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I would use an ad blocker. I would use a password manager. I would block third-party cookies in the browser. These last three are steps that absolutely everyone should consider, because they're simple, cost little or nothing, and protect you while making your phone faster.

3:35 PM · Sep 21, 2019

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I'd disable javascript, tracking, and fingerprinting in the browser, and even then I'd avoid the browser unless I had no choice. Better to browse on a laptop (w/ @QubesOS) which does not have a history of everywhere I've been, since it lacks GPS & Wifi, and has @Whonix built-in.
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I would not (and do not) use email, except as throwaways for registration. Email is a fundamentally insecure protocol that, in 2019, can and should be abandoned for the purposes of any meaningful communication. Email is unsafe. I'd use @Signalapp or @Wire as a safer alternative.
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This is only a partial list, but I'll stop here. Even with all of these precautions, I still wouldn't consider a smartphone "safe," merely "safer." The technologies underpinning our most basic systems of communication are insecure, and often insecure *by design*.
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My point is not that you should use a smartphone like me, but that you *shouldn't have to*. Privacy should not be a privilege, but because the legal system is broken, the average person today stands, at every stage of life, naked before the eyes of corporations and governments.
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This system of predation has survived for so long because it occurs under the illusion of consent, but you were never asked your opinion in a way that could change the outcome. On the most consequential redistribution of power in modern life, you were never granted a vote.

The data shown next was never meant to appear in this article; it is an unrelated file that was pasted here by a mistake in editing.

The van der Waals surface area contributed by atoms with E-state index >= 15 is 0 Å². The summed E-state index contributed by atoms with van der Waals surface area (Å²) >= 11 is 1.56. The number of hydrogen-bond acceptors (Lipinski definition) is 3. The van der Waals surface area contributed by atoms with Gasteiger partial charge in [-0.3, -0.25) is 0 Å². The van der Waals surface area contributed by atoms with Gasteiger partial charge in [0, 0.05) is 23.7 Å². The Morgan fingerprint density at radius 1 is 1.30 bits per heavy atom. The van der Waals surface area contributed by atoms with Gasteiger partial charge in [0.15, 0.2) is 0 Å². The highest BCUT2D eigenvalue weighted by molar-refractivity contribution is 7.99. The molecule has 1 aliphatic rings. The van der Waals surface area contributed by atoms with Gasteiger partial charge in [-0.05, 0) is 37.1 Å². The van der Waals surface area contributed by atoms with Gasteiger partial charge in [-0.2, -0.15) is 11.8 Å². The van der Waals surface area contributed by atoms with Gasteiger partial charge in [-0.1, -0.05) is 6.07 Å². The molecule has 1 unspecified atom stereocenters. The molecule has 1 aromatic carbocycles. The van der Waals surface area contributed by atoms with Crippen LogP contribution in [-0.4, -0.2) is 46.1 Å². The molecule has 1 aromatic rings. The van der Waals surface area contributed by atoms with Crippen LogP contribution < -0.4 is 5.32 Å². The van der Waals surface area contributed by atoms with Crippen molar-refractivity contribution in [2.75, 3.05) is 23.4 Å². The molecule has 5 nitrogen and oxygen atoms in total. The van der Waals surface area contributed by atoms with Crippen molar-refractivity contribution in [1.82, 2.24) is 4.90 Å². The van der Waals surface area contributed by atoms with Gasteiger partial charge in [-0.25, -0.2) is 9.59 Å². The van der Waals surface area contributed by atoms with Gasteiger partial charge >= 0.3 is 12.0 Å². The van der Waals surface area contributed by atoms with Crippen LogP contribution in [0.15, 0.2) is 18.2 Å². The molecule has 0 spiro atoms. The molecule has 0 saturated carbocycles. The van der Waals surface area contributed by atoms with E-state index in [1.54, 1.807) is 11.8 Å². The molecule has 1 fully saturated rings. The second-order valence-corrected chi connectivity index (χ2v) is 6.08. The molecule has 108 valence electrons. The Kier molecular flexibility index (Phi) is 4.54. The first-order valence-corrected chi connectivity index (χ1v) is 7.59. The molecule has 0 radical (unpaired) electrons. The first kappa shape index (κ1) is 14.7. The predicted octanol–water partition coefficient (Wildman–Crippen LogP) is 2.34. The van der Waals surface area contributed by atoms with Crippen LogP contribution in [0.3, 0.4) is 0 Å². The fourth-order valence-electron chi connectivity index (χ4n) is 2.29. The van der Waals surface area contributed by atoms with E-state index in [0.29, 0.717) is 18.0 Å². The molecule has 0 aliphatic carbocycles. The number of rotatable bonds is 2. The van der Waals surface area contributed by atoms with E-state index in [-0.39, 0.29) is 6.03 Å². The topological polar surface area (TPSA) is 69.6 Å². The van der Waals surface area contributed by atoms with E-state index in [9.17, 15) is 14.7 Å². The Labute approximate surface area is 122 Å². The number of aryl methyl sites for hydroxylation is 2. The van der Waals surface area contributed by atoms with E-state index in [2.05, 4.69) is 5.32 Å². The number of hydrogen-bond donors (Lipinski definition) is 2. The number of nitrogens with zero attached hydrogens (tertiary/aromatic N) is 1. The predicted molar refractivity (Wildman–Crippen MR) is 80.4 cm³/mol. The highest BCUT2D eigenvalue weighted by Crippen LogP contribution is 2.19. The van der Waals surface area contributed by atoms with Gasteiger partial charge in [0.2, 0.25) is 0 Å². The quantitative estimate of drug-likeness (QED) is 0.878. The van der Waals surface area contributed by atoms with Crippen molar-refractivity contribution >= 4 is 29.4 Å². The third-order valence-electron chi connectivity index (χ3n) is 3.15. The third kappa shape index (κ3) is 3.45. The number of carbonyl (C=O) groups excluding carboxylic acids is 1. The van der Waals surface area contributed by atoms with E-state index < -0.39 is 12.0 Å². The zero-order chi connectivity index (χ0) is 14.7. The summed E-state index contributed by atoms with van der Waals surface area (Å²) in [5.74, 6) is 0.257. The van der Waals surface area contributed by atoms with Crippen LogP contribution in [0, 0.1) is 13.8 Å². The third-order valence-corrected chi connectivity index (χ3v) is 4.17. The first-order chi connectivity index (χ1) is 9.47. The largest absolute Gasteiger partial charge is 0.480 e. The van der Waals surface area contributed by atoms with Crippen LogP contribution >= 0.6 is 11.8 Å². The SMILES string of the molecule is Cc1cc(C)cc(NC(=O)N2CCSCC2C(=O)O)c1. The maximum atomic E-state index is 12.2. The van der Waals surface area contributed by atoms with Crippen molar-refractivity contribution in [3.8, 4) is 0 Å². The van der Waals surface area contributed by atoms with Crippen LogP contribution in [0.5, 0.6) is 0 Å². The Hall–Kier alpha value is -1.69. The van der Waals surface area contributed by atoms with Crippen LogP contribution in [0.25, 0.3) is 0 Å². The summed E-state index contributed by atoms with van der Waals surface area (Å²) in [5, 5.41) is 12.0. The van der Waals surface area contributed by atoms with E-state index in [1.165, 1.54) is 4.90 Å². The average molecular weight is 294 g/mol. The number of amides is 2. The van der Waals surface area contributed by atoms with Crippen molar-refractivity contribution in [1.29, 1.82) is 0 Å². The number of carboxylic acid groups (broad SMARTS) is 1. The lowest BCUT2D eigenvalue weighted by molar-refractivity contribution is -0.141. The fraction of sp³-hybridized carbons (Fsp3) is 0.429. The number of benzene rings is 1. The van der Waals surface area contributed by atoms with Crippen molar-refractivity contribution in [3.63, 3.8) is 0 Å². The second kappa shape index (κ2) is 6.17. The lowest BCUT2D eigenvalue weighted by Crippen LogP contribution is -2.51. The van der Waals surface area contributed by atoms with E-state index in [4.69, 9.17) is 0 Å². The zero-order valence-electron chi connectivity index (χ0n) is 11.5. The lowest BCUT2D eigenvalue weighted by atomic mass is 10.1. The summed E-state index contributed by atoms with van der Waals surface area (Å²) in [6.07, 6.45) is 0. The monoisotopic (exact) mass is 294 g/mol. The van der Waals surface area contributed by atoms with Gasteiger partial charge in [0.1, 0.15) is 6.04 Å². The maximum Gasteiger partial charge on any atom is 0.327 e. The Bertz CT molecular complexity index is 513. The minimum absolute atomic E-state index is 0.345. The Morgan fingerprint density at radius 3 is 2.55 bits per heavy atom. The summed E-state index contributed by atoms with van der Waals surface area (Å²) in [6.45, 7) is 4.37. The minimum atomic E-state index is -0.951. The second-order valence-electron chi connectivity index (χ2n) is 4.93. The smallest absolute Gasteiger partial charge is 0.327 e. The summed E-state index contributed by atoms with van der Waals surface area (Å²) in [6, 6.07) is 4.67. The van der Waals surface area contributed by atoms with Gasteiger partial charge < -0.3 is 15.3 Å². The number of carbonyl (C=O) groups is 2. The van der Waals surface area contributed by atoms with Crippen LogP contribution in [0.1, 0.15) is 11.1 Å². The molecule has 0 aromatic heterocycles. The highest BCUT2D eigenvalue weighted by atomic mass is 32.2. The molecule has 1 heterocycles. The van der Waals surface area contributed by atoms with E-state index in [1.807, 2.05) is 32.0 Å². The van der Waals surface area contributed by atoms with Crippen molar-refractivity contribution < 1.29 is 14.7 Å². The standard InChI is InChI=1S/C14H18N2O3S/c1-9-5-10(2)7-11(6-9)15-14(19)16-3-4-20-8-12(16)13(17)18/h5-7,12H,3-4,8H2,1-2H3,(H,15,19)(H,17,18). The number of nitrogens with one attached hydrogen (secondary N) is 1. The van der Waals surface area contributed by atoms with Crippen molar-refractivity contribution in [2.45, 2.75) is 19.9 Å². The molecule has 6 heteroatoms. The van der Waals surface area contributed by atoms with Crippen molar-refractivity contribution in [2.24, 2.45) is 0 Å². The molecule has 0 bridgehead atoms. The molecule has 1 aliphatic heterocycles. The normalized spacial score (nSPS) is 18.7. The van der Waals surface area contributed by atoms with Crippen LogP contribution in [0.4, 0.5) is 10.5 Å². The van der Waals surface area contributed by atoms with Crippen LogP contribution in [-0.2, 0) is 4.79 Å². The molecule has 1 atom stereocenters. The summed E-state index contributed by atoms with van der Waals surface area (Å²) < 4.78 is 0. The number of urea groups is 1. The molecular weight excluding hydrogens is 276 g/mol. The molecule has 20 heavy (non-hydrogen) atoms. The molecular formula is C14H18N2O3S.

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The lie is that everything happening today is okay because ten years ago, you clicked a button that said "I agree." But you didn't agree to the 600 page contract: none of us read it. You were agreeing you needed a job; agreeing you needed directions, email, or even just a friend.
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It wasn't a choice, but the illusion of it. The consent you granted was never meaningful, because you never had an alternative. You clicked the button, or you lost the job. You clicked the button, or you were left behind. And the consequences were hidden for ten years.
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They can point to the law and tell us this is legal. They can point to the world and say everything is okay. I disagree.
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Replying to @Snowden
What password manager would you recommend?
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This Tweet was deleted by the Tweet author.
Lastpass is buggy. Use Bitwarden, or KeePass if you are not confortable with your data being hosted on a third party cloud.